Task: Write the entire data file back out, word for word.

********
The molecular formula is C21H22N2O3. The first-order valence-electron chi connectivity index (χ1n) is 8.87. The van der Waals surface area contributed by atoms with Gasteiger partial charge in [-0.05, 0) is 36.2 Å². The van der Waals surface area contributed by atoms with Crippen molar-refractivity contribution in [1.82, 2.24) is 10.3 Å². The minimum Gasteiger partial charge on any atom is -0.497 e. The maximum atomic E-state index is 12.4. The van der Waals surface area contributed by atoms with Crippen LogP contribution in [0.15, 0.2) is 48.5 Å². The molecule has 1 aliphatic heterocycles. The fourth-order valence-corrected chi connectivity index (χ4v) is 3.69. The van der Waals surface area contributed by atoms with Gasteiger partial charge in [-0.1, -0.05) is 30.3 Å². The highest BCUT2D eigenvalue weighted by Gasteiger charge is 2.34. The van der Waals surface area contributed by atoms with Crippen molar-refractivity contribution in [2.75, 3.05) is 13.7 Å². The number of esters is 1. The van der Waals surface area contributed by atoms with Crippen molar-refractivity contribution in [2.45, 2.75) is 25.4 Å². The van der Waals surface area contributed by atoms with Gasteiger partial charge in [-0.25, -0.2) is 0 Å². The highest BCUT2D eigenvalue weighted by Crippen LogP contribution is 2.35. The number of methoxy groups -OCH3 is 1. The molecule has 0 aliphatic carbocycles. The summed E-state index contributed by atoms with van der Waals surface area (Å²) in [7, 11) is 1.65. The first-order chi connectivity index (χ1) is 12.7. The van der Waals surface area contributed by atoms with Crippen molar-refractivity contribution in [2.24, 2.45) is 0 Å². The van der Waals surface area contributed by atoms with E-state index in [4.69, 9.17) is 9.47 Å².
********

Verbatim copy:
The molecular formula is C21H22N2O3. The first-order valence-electron chi connectivity index (χ1n) is 8.87. The van der Waals surface area contributed by atoms with Gasteiger partial charge in [-0.05, 0) is 36.2 Å². The van der Waals surface area contributed by atoms with Crippen molar-refractivity contribution in [1.82, 2.24) is 10.3 Å². The minimum Gasteiger partial charge on any atom is -0.497 e. The maximum atomic E-state index is 12.4. The van der Waals surface area contributed by atoms with Crippen LogP contribution in [0.15, 0.2) is 48.5 Å². The molecule has 1 aliphatic heterocycles. The fourth-order valence-corrected chi connectivity index (χ4v) is 3.69. The van der Waals surface area contributed by atoms with Gasteiger partial charge in [-0.1, -0.05) is 30.3 Å². The highest BCUT2D eigenvalue weighted by Gasteiger charge is 2.34. The van der Waals surface area contributed by atoms with Crippen molar-refractivity contribution in [2.75, 3.05) is 13.7 Å². The number of esters is 1. The van der Waals surface area contributed by atoms with Crippen molar-refractivity contribution in [2.45, 2.75) is 25.4 Å². The van der Waals surface area contributed by atoms with Gasteiger partial charge in [-0.25, -0.2) is 0 Å². The highest BCUT2D eigenvalue weighted by Crippen LogP contribution is 2.35. The number of methoxy groups -OCH3 is 1. The molecule has 0 aliphatic carbocycles. The summed E-state index contributed by atoms with van der Waals surface area (Å²) in [7, 11) is 1.65. The first-order chi connectivity index (χ1) is 12.7. The van der Waals surface area contributed by atoms with Crippen molar-refractivity contribution in [2.24, 2.45) is 0 Å². The van der Waals surface area contributed by atoms with E-state index in [4.69, 9.17) is 9.47 Å².